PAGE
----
One Hundred Hours to Success

If you are like the millions like me right now, you’re stuck at home far more than you’ve ever been before. Many of us are finding we have leagues more time on our hands than we know what to do with. It’s an uncomfortable position to be in. Those who find you have less time on your hands than before probably have children, like me.

Don’t get me wrong, there are plenty of perks to having kids. Having free time isn’t one of them.

Photo by Kevin Ku on Unsplash

Many of you might be trying your hand at new skills. If you haven’t gotten a good handle on cooking essentially all your meals and are still trying to live on ramen, try adding a spoonful of peanut butter to it for some instant Thai food! If you’re feeling fancy, add a boiled egg. If you don’t know how to boil an egg allow me to introduce you to my my good friend Google and her twin sister YouTube. If you came to this blog for cooking advice, do I dare ask what you searched to get here?

There is this an grow belief that anyone can do anything if they put their mind to it. I like this belief. It helps people feel brave enough to try things at least once. However, there is a far cry between learning something, and mastering it. I’ve heard quoted that it takes 10,000 hours of work to achieve mastery of any given discipline.

That sounds about right when it comes to a handful of fields, like coed underwater basket weaving in shark infested waters, or perhaps getting orchids to rebloom. But I digress. If you do the math – and why would you, that’s what I’m here for – that’s over twenty-seven years of spending on hour a day learning a skill.

Now that you are all sufficiently daunted by that number, allow me to propose a different formula.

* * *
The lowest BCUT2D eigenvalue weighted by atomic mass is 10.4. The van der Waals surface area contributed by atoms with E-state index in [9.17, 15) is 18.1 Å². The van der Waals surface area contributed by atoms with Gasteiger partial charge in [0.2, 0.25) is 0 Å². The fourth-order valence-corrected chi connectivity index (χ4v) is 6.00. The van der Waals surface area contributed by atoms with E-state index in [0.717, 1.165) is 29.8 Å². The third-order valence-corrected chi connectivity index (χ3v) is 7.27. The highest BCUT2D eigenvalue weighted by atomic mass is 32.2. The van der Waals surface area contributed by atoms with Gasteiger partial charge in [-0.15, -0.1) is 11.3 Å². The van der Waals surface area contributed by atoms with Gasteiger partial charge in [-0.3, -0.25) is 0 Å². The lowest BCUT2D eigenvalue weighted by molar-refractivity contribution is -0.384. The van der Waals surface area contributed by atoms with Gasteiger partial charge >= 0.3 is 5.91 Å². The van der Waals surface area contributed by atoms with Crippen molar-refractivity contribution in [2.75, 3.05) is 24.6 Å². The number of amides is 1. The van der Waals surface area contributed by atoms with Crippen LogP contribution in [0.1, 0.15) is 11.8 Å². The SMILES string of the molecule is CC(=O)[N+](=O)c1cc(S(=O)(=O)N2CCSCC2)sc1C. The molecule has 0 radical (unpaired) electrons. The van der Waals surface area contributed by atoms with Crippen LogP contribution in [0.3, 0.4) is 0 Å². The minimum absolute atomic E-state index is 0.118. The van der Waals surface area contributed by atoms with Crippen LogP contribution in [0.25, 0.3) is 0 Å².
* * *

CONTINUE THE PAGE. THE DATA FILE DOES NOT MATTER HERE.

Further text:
100 hours of work to reach a goal.

Photo by Rachael Crowe on Unsplash

That’s three months working an hour each day, twenty weeks if you work only weekdays, and a year if you work only weekends. Either way, you have to choose how to spend your time and what works for your schedule

The whole idea here is that if you aren’t willing to spend at least 100 hours toward a goal, then you probably won’t be willing to spend five hours, or even one.

Want to write a book? Plan on spending around 100 hours to create the first draft. If you get it done faster, great. For reference, it takes me about 80 hours to write the first draft of a 100,000 word book. Are all those words good, nope. I’m still in the part of my career where I still find myself rewriting way more than I expect.

Want to lose weight? I’ll bet you if you you commit to spending 100 hours spread between planning meals, exercising, and researching the best way for you to work with your body’s needs, that you’ll probably do great.

Want to run a marathon? Spending 100 hours building up strength and endurance will see you all the way to the end.

The list goes on and on and it can be applied to literally anything.

What will you spend 100 hours on?


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